What's the best visual merge tool for Git?
What’s the best tool for viewing and editing a merge in Git? I’d like to get a 3-way merge view, with “mine”, “theirs” and “ancestor” in separate panels, and a fourth “output” panel.
Also, instructions for invoking said tool would be great. (I still haven’t figure out how to start kdiff3 in such a way that it doesn’t give me an error.)
My OS is Ubuntu.
16 Solutions collect form web for “What's the best visual merge tool for Git?”
Meld is a good diff/merge tool.
Here’s how to install it on:
- Windows: “The recommended version of Meld for Windows is the most recent release, available as an MSI from http://meldmerge.org“
You can configure your own merge tool to be used with “
git config --global merge.tool p4merge git config --global mergetool.p4merge.cmd p4merge '$BASE $LOCAL $REMOTE $MERGED' git config --global mergetool.p4merge.trustExitCode false
And while you are at it, you can also set it up as your difftool for “
git config --global diff.tool p4merge git config --global difftool.p4merge.cmd p4merge '$LOCAL $REMOTE'
Note that in Unix/Linux you don’t want the
$BASE to get parsed as a variable by your shell – it should actually appear in your ~/.gitconfig file for this to work.
Beyond Compare 3, my favorite, has a merge functionality in the Pro edition. The good thing with its merge is that it let you see all 4 views: base, left, right, and merged result. It’s somewhat less visual than P4V but way more than WinDiff. It integrates with many source control and works on Windows/Linux. It has many features like advanced rules, editions, manual alignment…
The Perforce Visual Client (P4V) is a free tool that provides one of the most explicit interface for merging (see some screenshots). Works on all major platforms. My main disappointement with that tool is its kind of “read-only” interface. You cannot edit manually the files and you cannot manually align.
PS: P4Merge is included in P4V. Perforce tries to make it a bit hard to get their tool without their client.
SourceGear Diff/Merge may be my second free tool choice. Check that merge screens-shot and you’ll see it’s has the 3 views at least.
Meld is a newer free tool that I’d prefer to SourceGear Diff/Merge: Now it’s also working on most platforms (Windows/Linux/Mac) with the distinct advantage of natively supporting some source control like Git. So you can have some history diff on all files much simpler. The merge view (see screenshot) has only 3 panes, just like SourceGear Diff/Merge. This makes merging somewhat harder in complex cases.
PS: If one tool one day supports 5 views merging, this would really be awesome, because if you cherry-pick commits in Git you really have not one base but two. Two base, two changes, and one resulting merge.
My favorite visual merge tool is SourceGear DiffMerge
- It is free.
- Cross-platform (Windows, OS X, and Linux).
- Clean visual UI
- All diff features you’d expect (Diff, Merge, Folder Diff).
- Command line interface.
- Usable keyboard shortcuts.
I hear good things about kdiff3, seems to be between that and meld (which another poster already suggested).
You can try P4Merge.
Visualize the differences between file versions with P4Merge. Resolve conflicts that result from parallel or concurrent development via color coding.
The features includes:
- Highlight and edit text file differences
- Choose to include or ignore line endings or white spaces
- Recognize line-ending conventions for Windows (CRLF), Mac (CR), and Unix (LF)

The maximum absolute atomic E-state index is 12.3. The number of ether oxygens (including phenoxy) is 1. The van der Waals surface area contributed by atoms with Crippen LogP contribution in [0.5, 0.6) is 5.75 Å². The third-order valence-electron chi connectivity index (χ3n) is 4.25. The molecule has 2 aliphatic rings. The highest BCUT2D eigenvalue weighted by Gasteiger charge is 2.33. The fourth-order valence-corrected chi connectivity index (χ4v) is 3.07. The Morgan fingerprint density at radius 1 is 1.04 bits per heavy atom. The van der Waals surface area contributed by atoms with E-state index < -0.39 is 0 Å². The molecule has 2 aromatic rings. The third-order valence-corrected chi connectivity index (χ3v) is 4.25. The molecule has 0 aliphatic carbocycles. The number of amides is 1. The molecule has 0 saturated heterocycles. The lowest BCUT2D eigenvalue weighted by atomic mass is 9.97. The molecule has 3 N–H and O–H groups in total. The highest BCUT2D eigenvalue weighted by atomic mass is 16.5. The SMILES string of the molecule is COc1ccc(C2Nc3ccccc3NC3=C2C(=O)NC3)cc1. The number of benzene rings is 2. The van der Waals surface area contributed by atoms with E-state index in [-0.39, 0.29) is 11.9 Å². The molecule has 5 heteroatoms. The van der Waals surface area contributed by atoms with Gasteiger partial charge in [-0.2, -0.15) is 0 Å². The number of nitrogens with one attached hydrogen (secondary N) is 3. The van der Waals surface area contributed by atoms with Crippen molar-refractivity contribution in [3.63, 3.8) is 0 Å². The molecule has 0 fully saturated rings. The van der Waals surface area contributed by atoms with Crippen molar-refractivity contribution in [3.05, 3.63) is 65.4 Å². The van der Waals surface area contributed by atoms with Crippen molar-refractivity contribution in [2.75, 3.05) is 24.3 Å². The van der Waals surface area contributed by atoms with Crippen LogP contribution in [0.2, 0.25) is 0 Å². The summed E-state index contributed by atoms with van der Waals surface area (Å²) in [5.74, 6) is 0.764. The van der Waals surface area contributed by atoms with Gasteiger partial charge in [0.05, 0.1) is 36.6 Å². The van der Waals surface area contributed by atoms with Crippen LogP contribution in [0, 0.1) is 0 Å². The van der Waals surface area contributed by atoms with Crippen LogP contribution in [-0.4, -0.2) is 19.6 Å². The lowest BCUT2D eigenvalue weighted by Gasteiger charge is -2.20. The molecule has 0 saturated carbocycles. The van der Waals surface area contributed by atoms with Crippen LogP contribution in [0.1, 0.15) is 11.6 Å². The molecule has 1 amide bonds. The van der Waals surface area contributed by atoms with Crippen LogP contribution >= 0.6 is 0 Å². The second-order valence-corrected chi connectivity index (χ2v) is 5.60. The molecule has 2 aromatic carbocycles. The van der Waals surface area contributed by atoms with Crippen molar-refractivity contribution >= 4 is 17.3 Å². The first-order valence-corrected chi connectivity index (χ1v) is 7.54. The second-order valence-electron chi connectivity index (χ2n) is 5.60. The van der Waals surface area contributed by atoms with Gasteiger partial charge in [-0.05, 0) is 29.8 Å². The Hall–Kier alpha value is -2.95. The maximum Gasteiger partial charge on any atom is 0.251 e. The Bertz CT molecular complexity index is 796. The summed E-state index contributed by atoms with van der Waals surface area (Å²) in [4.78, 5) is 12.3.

- Use command-line parameters and launch from non-Perforce applications
- Display line numbers when comparing and merging files
- Exclude files that are modified, unique, or unchanged
- Filter files by name or extension
- Organize modified assets in familiar file/folder hierarchy
- Compare JPEG, GIF, TIFF, BMP, and other file formats
- Extend using the Qt API
- Overlay images or display side-by-side
- Highlight differences on overlaid images
Once you have have learned vim (and IMHO you should), vimdiff is just one more beautiful little orthogonal concept to learn. To get online help in vim:
If you’re stuck in the dark ages of mouse usage, and the files you’re merging aren’t very large, I recommend meld.
Diffuse is my favourite but of course I am biased. 🙂 It is very easy to use:
$ diffuse "mine" "output" "theirs"
Diffuse is a small and simple text merge tool written in Python. With Diffuse, you can easily merge, edit, and review changes to your code. Diffuse is free software.
Araxis Merge http://www.araxis.com/
I’m using it on Mac OS X but I’ve used it on windows… it’s not free… but it has some nice features… nicer on windows though.
If you are just looking for a diff tool beyond compare is pretty nice: http://www.scootersoftware.com/moreinfo.php
You can change the tool used by git mergetool by passing
git mergetool -t=<tool> or
--tool=<tool>. To change the default (from vimdiff) use
git config merge.tool <tool>.
IntelliJ IDEA has a sophisticated merge conflict resolution tool with the Resolve magic wand, which greatly simplifies merging:
You can install ECMerge diff/merge tool on your Linux, Mac or Windows. It is pre-configured in Git, so just using
git mergetool will do the job.
If you do use visual studio, Team Explorer built in tool is a very nice tool to resolve git merge conflicts.
So for the git merge, you can try:
DiffMerge to visually compare and merge files on Windows, OS X and Linux.
Meld, is a visual diff and merge tool.
- KDiff3, a diff and merge program), which compares or merges 2 or 3 text input files/dirs.
opendiff(part of Xcode Tools on macOS), a command line utility which launches the FileMerge application from Terminal to graphically compare files or directories, including merging.
Some bugs when working with large commit sets but great for browsing through changes and picking different changes to stage and then commit.